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Getting into the Armed Forces Academy

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Tapas Sen was born in Kolkata (1934), and brought up in what now constitutes Bangladesh. He migrated to India in 1948, and joined the National Defence Academy in January 1950. He was commissioned as a fighter pilot into the Indian Air Force on 1 April 1953, from where he retired in 1986 in the rank of an Air Commodore. He now leads an active life, travelling widely and writing occasionally.

Editor's note: This is a slightly modified version of article that originally appeared on Air Commodore Sen's blog TKS' Tales. It is reproduced here with the author's permission.

Passing the written test

In 1949, my first concern was getting selected for the Inter Services Wing of the Armed Forces Academy (ISW/AFA) The syllabus for the examination, conducted by the Union Public Service Commission (UPSC) for entry into the ISW/AFA was limited; a total of three papers, one each on English, Mathematics and General Knowledge / Current Affairs.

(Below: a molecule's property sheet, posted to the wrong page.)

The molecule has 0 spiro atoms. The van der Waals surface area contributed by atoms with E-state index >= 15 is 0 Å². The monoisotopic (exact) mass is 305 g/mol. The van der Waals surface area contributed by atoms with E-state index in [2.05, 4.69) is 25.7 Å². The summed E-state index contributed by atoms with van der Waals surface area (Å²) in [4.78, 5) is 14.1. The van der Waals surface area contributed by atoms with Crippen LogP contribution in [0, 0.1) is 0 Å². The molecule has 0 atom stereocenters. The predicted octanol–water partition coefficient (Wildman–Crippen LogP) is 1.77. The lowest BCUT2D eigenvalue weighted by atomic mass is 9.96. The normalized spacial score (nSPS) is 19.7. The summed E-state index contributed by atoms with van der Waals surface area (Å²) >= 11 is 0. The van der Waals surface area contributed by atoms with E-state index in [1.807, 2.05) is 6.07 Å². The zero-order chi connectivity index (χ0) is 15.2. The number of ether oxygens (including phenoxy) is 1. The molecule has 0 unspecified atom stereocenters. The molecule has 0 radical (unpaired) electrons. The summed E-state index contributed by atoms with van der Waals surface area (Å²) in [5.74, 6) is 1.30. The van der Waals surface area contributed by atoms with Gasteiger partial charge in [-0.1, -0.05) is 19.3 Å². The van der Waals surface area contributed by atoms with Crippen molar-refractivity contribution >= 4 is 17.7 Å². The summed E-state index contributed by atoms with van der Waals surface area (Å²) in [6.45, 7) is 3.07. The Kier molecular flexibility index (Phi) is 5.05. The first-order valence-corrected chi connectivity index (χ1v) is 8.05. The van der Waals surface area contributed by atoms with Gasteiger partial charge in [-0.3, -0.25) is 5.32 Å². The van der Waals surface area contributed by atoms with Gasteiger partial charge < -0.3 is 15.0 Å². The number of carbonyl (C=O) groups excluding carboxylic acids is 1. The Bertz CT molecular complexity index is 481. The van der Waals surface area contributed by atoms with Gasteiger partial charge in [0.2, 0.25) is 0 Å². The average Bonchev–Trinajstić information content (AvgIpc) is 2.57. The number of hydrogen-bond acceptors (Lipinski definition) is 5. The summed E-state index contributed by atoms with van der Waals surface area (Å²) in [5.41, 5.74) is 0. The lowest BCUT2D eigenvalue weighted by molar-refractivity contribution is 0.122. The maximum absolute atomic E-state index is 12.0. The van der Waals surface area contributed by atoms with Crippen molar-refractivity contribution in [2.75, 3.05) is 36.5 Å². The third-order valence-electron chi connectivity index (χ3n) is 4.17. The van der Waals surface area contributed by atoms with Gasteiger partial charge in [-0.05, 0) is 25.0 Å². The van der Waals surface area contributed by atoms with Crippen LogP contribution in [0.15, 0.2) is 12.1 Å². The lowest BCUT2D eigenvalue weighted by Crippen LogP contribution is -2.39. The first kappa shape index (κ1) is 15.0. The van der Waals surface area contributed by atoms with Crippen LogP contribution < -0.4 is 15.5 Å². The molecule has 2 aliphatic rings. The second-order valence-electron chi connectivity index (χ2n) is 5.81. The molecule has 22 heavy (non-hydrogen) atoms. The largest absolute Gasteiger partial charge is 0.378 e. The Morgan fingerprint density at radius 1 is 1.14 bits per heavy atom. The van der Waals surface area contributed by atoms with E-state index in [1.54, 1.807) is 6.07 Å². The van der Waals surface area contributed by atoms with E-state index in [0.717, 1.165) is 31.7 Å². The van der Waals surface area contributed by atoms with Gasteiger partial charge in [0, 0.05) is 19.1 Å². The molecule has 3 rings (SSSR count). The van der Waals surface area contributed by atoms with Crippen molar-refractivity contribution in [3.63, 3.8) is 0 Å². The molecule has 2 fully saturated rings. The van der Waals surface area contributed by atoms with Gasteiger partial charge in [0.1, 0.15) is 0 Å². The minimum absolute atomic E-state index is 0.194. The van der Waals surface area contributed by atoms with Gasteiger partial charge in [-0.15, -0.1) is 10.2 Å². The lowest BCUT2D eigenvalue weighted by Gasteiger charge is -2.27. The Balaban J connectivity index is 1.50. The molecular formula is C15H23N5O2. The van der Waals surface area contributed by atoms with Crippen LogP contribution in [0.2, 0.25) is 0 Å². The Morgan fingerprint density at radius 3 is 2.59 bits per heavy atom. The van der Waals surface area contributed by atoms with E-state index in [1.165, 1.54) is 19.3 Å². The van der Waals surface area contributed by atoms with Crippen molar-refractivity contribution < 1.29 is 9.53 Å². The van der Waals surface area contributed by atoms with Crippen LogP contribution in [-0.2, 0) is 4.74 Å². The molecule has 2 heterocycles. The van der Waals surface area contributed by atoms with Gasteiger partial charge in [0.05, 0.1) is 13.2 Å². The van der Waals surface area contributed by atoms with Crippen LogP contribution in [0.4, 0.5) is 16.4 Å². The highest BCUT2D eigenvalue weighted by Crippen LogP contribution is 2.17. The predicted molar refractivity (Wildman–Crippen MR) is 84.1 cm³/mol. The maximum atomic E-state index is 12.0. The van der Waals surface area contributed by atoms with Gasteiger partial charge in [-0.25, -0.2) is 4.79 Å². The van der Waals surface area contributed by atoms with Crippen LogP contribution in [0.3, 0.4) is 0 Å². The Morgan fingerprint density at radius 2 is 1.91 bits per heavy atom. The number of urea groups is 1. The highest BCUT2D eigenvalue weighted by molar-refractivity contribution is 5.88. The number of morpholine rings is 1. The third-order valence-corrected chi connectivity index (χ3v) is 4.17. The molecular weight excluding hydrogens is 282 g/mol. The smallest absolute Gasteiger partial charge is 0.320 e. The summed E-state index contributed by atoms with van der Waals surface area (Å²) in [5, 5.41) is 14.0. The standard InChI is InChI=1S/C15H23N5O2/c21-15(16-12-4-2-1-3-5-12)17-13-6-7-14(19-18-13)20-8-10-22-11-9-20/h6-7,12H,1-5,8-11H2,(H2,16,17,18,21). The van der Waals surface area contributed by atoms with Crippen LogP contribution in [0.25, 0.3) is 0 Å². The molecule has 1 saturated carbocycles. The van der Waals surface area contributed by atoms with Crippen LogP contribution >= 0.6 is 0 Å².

In those days, there were no coaching classes available for such tests in Kolkata. The examinee was left entirely on his own. I started preparing for the test rather tentatively. I first tried to study together with my friend Gora, who was also a candidate for the examination. However, his house was very far from mine. It was difficult to get together every day. With a little bit of effort I found another student candidate who stayed a bit closer to my home. We set up a study group.

Without a doubt, it was a case of a blind leading the blind. We knew nothing of how and what to study. We purchased a year-book and mugged up everything written in that tome.

Fortunately, my lifelong habit of reading a newspaper from cover to cover every day came to my rescue. In the test, I found that questions on current affairs were not difficult for me to answer. The mathematics and English syllabi were more or less covered by our college syllabi for the same subjects. The six or seven weeks that we had between the application and the examination flew by quickly.

With a lot of trepidation, we presented ourselves at the Anderson Hall, where our tests were scheduled to be held. To my great relief, I found the question papers simple. I went through them with ease and went back to my regular daily routine happily.